“I, ___, take you, ___, to be my …” I, Sister ___, make to God in your hands, Reverend Sister ____, Prioress General, the simple vows of poverty, chastity, and obedience …”
Summer is the season of weddings, ordinations, and professions of vows. It is a season of names. At each of these ceremonies, persons are called by name to the altar. They name themselves and the one, or One, to whom they give themselves.
What’s in a name? In his beautiful meditations on baptism, written in preparation for the Jubilee in 2000, Fr. Guillaume de Menthière points out that the name given us in that sacrament is the sign that God wishes an individual relationship with each one of us. He knows you. He knows me. Through and through. Better than we know ourselves. Before we knew ourselves. And knowing us, He loves us.
In the Bible, God calls someone’s name for various reasons. Sometimes, He wishes to reveal Himself. He cries in the night to a young prophet-to-be as yet unfamiliar with His voice: “Samuel!” (1 Sam 3:6). He summons from the burning bush: “Moses! My name is He-who-is, and I am the God who frees from slavery!” (Ex 3:4).
Sometimes, He wishes to reveal us to ourselves. “Martha, Martha,” He murmurs soothingly, chidingly (Lk 10:41). “I am the One Thing Necessary. All your serving — do you do it for Me or for yourself, to feel hospitable and competent?”
Sometimes, He calls to free us from our bonds: “Lazarus, come out!” (Jn 11:43). He raises the dead man, as He wishes to raise us from our sins in the sacrament of confession.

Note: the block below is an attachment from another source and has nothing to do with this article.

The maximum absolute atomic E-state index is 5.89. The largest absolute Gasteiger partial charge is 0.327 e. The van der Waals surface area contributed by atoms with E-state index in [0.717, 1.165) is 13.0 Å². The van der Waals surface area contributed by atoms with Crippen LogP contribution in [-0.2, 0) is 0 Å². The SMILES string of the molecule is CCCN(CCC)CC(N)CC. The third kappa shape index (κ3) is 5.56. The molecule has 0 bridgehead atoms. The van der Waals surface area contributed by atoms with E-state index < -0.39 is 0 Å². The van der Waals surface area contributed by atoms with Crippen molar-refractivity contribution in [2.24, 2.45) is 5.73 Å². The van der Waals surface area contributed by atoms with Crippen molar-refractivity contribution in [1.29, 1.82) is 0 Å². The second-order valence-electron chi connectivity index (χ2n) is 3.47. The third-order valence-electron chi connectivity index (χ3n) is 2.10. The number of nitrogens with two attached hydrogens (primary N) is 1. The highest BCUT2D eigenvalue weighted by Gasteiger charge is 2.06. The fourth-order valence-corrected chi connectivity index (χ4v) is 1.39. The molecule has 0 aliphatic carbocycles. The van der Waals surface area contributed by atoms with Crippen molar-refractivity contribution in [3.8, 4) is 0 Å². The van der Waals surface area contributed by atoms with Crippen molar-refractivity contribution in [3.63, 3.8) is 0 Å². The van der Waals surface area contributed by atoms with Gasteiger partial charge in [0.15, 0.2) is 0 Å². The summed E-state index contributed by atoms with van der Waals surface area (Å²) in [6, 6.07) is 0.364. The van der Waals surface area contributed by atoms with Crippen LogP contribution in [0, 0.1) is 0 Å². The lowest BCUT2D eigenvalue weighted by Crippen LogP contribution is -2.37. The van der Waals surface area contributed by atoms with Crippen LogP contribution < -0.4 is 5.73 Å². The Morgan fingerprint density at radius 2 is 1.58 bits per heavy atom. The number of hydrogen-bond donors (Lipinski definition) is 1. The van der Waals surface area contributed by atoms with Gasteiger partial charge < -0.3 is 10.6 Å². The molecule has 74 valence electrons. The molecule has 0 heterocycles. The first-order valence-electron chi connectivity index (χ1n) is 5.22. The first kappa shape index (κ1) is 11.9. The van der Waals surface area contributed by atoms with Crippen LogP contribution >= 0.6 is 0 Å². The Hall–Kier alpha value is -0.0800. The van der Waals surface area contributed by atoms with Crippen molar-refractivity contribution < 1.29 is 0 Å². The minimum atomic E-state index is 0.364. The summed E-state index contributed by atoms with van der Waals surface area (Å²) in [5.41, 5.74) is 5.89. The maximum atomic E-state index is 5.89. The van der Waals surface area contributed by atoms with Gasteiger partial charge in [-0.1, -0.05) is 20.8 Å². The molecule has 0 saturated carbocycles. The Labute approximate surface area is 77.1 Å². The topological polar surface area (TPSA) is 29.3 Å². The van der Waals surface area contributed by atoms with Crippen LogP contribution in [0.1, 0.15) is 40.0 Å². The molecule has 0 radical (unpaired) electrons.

Sometimes, He names to console. “Mary” (Jn 20:16). The Magdalene has been searching and searching, in tears and distress, for her beloved Master. Now He says to her, as He said to another sinful woman, “I am He, the one who is speaking with you.” He is there beside her; He is not dead; He is He-who-is, who will never die, who will never abandon her — or us.
Responding to the Apostles’ excitement at experiencing His power channeled through them, Jesus, the model teacher, acknowledges the relative merit of their comments but directs them higher: “Behold, I have given you the power ‘to tread upon …’ the full force of the enemy and nothing will harm you. Nevertheless, do not rejoice because the spirits are subject to you, but rejoice because your names are written in heaven” (Lk 10:20). We, too, are to rejoice that our names have been written in heaven. God knows us and wants us there. The vocation He has chosen for me on earth prepares me for my ultimate vocation: ecstatic, unending union with the Only Necessary Thing, with the Beloved.
By knowing, listening for, and responding to His voice ever more generously in this life, we will hear one day what St. Teresa of Avila heard in prayer. She began speaking to Him using her religious name: “Here I am, Lord, Teresa of Jesus.” “And I,” He responded, “am Jesus of Teresa.”
Sr. Maria Veritas Marks is a member of the Ann Arbor-based Dominican Sisters of Mary, Mother of the Eucharist.